Meet David. He's too effete, too innocuous to matter. He travels by the metro and shops during sales. He saves his taxes, but is stumped by inflation. He scours for the best mobile phone plans, yet scoffs at term insurance. He plays the market like a pro, and then loses his savings at the first hint of volatility. Swindled by corporates, baffled by bank rates and missold insurance, he's the average Indian investor. He's you.
For the better part of the country's financial history, Goliaths (in the market, banking, insurance) have bested David with smug chicanery. Though bolstering the corporates, he has been stripped naked in market scams. He has paid high charges on Ulips, only to be sold new ones after the lock-in period, so crafty agents could squeeze fresh commissions. He has doled out unjust interest rates on bank loans and earned piddly ones on his savings account. The plunder has been flagrant, systemic and near-complete.
The regulators, meanwhile, have stood on the sidelines, snarling now and growling then, with scant impact. Of late, however, they have begun to shed insouciance and are beginning to rein in the profligate Goliaths while bringing in transparency. And the Biblical underdog is sniffing at a chance of empowerment.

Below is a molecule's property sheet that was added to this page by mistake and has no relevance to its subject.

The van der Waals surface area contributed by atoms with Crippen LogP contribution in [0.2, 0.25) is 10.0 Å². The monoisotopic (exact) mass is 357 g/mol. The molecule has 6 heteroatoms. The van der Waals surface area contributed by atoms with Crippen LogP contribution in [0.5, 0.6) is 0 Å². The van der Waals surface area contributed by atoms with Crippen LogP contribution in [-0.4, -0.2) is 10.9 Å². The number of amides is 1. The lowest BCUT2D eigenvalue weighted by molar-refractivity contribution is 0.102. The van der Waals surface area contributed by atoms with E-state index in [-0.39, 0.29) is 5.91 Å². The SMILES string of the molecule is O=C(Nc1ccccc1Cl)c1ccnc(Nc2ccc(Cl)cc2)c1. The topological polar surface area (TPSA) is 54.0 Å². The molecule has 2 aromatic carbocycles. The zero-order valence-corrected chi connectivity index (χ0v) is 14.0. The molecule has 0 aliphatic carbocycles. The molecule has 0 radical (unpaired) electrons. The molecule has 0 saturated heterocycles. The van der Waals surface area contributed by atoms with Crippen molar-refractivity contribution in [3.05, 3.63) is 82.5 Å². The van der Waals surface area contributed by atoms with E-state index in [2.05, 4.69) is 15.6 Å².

In the past couple of years, pending proposals and reluctant regulations have been implemented in practically every sphere of personal finance. Entry loads on mutual funds have been removed. The charges on Ulips have been capped. The interest rate on your bank account is to be calculated on a daily basis. The financial scape is bristling with change, the rules of the game are a changin'. In the following pages, learn how they can benefit you.
As MONEY TODAY celebrates its fourth anniversary, here's a reason for you to raise a toast. To David. To yourself.
In this story:
Removal of entry load
Introduction of ASBA
Ban on insurance commissions
Change in Ulip structure
New lending benchmark